set up correctly. Is the RRAS router the default gateway at both sites? If
    it is not, you will need extra routing to get the private traffic to the
    RRAS router before it goes to the gateway router. If the private traffic
    goes directly to the gateway router it will be dropped. It needs to be
    encrypted and encapsulated first.
     
    Bill Grant, Jun 9, 2008
    #4
  5. Lee

    ThePro Guest

    If I remember correctly, you need to setup 2 VPN connections, one each way.

    You may want to look at
    http://www.microsoft.com/technet/pr...ogies/activedirectory/stepbystep/vpnconn.mspx
    (Step-by-Step Guide to Building a Site-to-Site Virtual Private Network
    Connection) to see if you missed some steps.

    ThePro
     
    ThePro, Jun 9, 2008
    #5
  6. Lee

    leew [MVP] Guest

    Please see comments in-line

    I'm aware of these issues and don't feel these are anything that can be
    overcome. My primary concern is the routing issue.
    Are you suggesting that I have Demand Dial connections from both ends?
    I can try that... but it didn't seem logical at the time.

    We did try to enable RIP what we did did not resolve the issue...
    I don't mind setting up additional static routes. Just need the
    assistance in knowing what they are.

    If there's not enough info, please, tell me what you need and I'll do my
    best to get it.

    Thanks,
    -Lee
     
    leew [MVP], Jun 9, 2008
    #6
  7. Lee

    Bill Grant Guest

    No, that is not correct. You only use one link, but both routers must
    bind to the connection.

    The VPN connection is simply a point to point connection between the two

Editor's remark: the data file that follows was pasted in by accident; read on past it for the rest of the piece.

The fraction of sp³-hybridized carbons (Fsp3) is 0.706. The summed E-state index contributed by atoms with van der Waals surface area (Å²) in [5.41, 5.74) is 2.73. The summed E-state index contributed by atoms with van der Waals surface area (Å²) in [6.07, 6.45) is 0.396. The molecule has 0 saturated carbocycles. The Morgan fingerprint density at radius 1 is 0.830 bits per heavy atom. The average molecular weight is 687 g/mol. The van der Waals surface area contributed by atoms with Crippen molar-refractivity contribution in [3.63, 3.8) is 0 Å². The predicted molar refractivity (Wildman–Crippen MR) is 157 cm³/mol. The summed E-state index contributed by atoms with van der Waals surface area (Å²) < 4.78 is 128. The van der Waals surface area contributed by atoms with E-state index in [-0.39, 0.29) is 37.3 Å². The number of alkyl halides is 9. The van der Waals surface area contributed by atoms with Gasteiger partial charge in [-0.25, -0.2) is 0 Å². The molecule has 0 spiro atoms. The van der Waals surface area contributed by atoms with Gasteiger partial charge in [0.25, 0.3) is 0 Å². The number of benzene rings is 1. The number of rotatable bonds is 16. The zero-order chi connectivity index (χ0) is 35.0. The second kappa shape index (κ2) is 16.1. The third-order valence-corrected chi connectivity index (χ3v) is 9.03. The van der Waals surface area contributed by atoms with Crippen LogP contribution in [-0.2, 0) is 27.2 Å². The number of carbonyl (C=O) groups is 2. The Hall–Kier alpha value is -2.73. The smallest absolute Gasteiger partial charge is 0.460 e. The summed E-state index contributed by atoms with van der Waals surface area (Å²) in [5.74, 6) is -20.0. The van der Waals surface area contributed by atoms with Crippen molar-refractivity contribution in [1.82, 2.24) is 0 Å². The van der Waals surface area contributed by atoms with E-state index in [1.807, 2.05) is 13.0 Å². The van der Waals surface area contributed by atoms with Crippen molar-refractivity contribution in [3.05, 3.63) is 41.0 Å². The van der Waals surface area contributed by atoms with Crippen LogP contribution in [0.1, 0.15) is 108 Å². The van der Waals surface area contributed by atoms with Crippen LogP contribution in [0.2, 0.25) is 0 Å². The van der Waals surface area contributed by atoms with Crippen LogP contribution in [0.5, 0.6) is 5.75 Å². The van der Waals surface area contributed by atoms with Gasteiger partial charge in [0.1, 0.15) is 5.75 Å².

routers. When it is connected and you have the routing set up correctly it
    works as a simple (slow) IP router. Each router has a route to the other
    subnet through the VPN link.

    As the step-by-step explains you have a demand dial interface on each
    router. The static subnet route is linked to the demand-dial interface
    (using the new static route wizard. You select the interface by name from
    the dropdown list). This is stored in the registry until the interface
    connects. The system then adds the route to the routing table using the dd
    interface as the gateway. In effect you are using the name of the dd
    interface as a symbolic name for the connection before it actually exists.

    You do not need to use dial on demand. That is optional. You can connect
    from either end and make it a persistent connection. What is essential is
    the demand-dial interfaces and the routes linked to them. The other
    essential is that when you make the connection, the link is bound to the dd
    interface on the answering router. You do that by using the name of the dd
    interface as the username.

    This is what happens at the answering router. When it gets the request
    it checks to see if the username matches one of its dd interfaces. If it
    does it makes the connection to that interface. (This is how it manages
    multiple site connections). If the username does not match, the connection
    is make to the default internal interface. When this happens you do not get
    the subnet route added. RRAS assumes that it is a simple client-server
    connection, not a router to router. You get just a host route back to the
    calling machine, not a subnet router for the machines behind it. You can
    route to the router but not to the subnet behind it.
     
    Bill Grant, Jun 10, 2008
    #7